(CNN)In the two centuries since its founding, Montgomery, Alabama, has never had a black mayor. That could soon change.

“Once again, we as Montgomerians have an opportunity to start a new chapter in our city’s history – all with the cast of a single ballot,” Reed said Tuesday morning on Facebook. “As you head to the polls, remember that you have the power to choose the leadership that reflects your values, your beliefs, and the great city we call home.”
Sixty percent of Montgomery’s roughly 200,000 residents are black or African-American, according to the US Census.
    Longtime resident Diana Stokes Williams told CNN she had marched during the civil rights movement, been through segregation and was “very aware of the prejudice that has existed in her community.”
    “Coming from Montgomery … where there’s been a lot, Alabama’s been full of lot of prejudice , and to go from (former Alabama Gov.) George Wallace to Reed would be a major step.”
    Polls were scheduled to close at 7 p.m. CT (8 p.m. ET).
    Williams said she voted in every election and it is important to have someone who looks like Reed represent the community.
    She said as a black man, Reed has a greater perspective on life in Montgomery and can see both sides. She added that she hoped Reed would represent all races.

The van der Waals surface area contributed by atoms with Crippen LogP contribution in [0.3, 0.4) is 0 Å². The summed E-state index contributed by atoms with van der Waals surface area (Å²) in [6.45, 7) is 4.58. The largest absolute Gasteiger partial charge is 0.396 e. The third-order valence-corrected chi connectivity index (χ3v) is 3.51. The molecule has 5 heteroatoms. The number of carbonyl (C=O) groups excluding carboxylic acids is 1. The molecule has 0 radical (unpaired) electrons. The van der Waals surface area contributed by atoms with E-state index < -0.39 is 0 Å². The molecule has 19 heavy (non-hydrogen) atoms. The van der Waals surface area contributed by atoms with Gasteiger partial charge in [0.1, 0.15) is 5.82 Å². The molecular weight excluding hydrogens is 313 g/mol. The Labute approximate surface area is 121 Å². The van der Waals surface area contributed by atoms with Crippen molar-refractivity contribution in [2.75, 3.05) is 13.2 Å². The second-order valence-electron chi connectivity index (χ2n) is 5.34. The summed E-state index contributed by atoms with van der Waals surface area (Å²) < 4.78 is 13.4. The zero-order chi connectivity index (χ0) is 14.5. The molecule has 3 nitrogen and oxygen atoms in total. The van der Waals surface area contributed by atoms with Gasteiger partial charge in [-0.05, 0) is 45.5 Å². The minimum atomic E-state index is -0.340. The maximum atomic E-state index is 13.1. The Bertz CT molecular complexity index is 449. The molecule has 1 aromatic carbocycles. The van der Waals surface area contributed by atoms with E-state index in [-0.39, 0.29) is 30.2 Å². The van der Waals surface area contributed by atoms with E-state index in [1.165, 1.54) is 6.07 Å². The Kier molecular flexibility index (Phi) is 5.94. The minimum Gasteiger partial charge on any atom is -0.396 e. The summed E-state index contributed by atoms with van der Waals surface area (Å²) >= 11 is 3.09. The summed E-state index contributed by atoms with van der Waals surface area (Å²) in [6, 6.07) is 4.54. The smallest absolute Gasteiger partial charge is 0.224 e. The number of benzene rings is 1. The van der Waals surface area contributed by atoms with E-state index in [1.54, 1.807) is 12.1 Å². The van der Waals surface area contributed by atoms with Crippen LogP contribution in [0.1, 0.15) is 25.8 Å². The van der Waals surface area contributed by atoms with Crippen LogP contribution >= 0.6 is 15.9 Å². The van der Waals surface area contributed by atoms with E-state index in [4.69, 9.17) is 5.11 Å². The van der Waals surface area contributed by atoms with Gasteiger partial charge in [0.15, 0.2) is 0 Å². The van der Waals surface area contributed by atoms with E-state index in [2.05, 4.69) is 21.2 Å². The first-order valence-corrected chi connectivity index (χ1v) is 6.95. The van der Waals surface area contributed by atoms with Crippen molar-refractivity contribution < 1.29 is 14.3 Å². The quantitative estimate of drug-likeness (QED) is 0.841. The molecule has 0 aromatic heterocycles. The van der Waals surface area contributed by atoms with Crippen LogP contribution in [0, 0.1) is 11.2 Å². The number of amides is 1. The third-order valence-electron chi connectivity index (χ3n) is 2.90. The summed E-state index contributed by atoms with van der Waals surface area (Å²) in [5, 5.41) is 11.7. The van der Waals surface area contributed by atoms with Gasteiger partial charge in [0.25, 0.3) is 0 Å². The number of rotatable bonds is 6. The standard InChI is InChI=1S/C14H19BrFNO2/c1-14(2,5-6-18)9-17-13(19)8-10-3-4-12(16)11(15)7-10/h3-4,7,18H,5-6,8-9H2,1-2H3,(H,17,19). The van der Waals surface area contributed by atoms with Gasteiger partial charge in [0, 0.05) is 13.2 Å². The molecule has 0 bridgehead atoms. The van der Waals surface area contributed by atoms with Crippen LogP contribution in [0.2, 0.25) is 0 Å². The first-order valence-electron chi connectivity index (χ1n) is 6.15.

Alabama’s second-largest city and its capital, Montgomery was also the first capital of the Confederacy early in the Civil War, and many streets and schools still bear Confederate names.
    Montgomery later became the site of Rosa Parks’ famed bus boycott in 1955 and Dr. Martin Luther King Jr.’s Dexter Avenue Baptist church, as well as the destination of the 1965 Selma-to-Montgomery protest marches that met with brutal police violence and led to the Voting Rights Act.
    The nation’s first memorial to the more than 4,000 victims of lynchings, the National Memorial for Peace and Justice, opened last year in Montgomery.

    Candidate touts role as first black probate judge

    Reed and Woods received the most votes in August in the city’s 12-person mayoral primary, leading to Tuesday’s run-off. Reed got 42% of the vote, while Woods earned about 25%, CNN affiliate WSFA reported.
    Reed was elected in 2012 as a probate judge in Montgomery County, becoming the first African-American and youngest person to do so, his website says.
      Woods is the owner and president of Woods Communications, which owns local television station WCOV, a CNN affiliate.
      Todd Strange, Montgomery’s mayor since 2009, is not running for reelection.
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